September 20 2012
Millionaire Teachers: Educators are Getting Entrepreneurial, Getting Over a Monopoly Mindset
Vicki E. Alger
Making a profit in education is supposed to be anathema, right? Well not for a growing number of teachers who are selling their lesson plans for profit. As Andy Rotherham explains in his School of Thought column:
A growing number of educators who are making big bucks selling their lesson plans online. On a peer-to-peer site called TeachersPayTeachers (TPT), Georgia kindergarten teacher Deanna Jump has earned more than $1 million selling lesson plans — with names like “Colorful Cats Math, Science and Literacy Fun!” — for about $9 a pop. Since the site launched in 2006, 26 teachers have each made more than $100,000 on TPT, which takes a 15 percent commission on most sales. In August, Jump became the first on TPT to reach $1 million. Her success has been aided by the thousands of followers of her personal blog who get notified each time she retails a new lesson. Another reason she thinks her stuff sells so well: “I’ve used it in my classroom,” says Jump, who just kicked off her 16th year of teaching. “I know it works.”…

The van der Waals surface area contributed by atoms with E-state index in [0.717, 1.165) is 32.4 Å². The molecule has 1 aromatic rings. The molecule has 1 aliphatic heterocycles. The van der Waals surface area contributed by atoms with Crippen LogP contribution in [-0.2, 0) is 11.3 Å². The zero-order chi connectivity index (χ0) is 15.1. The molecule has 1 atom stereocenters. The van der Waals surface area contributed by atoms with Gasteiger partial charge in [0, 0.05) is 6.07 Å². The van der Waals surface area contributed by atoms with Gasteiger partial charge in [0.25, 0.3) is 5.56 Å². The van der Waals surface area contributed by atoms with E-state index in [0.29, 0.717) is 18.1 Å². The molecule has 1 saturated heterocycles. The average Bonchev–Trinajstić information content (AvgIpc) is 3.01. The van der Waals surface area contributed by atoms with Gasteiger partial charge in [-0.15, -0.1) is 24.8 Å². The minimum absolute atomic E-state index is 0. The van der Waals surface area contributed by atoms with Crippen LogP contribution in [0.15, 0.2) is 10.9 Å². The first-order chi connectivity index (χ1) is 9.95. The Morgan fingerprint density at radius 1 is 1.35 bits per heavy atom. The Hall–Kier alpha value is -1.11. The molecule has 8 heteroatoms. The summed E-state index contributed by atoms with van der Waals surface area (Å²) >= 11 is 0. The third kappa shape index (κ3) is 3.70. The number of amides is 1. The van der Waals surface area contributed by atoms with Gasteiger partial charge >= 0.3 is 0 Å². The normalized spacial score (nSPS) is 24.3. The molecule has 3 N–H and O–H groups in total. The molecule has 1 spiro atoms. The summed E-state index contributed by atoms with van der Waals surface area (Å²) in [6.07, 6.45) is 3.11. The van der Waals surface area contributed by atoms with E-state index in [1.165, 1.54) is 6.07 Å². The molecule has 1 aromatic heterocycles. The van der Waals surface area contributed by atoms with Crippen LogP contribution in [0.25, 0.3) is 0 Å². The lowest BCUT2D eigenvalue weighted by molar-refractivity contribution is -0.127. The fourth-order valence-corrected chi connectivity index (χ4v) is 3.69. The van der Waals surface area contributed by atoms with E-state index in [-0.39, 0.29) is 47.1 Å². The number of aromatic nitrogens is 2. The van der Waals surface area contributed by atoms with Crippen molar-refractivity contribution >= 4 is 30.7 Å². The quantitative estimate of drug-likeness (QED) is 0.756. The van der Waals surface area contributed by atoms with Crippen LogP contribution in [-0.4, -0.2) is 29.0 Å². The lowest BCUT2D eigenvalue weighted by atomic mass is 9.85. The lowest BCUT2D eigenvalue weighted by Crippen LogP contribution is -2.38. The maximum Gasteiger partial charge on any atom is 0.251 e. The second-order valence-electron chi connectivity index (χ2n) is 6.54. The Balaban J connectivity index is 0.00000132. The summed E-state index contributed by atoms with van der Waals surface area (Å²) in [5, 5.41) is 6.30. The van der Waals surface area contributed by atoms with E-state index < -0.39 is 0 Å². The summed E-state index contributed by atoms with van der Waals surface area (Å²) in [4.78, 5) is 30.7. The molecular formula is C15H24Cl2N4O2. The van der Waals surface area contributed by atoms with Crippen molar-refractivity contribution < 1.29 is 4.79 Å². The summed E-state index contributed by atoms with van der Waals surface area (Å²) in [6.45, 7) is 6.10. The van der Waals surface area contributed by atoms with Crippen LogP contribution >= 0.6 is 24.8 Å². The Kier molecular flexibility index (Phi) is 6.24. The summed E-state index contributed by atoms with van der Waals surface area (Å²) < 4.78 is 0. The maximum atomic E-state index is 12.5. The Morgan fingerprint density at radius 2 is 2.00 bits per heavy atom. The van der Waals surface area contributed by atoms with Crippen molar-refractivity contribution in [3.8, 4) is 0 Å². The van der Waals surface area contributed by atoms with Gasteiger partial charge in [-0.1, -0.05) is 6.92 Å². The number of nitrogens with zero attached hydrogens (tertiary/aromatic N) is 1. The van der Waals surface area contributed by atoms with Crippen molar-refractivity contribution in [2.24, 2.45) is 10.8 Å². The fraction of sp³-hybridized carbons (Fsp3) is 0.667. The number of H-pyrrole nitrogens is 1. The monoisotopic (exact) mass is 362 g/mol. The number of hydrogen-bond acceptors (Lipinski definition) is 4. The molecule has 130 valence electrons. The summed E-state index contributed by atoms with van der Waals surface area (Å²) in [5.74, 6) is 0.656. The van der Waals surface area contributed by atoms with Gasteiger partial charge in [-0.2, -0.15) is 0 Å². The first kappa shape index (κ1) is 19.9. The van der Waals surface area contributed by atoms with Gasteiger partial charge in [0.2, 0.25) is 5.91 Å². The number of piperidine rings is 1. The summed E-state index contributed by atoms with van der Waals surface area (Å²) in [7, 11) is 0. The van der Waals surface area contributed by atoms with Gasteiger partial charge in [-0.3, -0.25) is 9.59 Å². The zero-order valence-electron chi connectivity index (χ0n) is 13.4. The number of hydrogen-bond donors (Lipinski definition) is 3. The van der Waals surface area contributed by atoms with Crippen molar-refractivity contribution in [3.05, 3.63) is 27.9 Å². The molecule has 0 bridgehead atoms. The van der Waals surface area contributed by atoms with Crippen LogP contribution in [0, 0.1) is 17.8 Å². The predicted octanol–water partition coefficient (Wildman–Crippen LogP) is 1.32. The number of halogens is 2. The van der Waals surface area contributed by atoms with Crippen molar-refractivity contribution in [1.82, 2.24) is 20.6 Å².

That may sound like a raw deal until you think about what’s been happening in higher education, where more and more colleges are getting professors to put their syllabus and, more recently, videos of their lectures online. But it’s a new frontier in the long insulated K-12 world. … Regardless of who foots the bill for more-effective lesson plans, this sort of professional sharing is long overdue.
But what do the teachers unions think? Well, the American Federation of Teachers (AFT), the U.S.’s second largest teachers’ union, just launched its own site this summer,
Share My Lesson. Lesson plan there are free, but the AFT does have a corporate partner, TES Connect. AFT president Randi Weingarten won’t say for sure whether that site will someday turn a profit, but she did say, “If teachers don’t want to share, they don’t have to.” No word yet on whether than applies to union dues for political activity, but this small nod to teacher freedom is refreshing.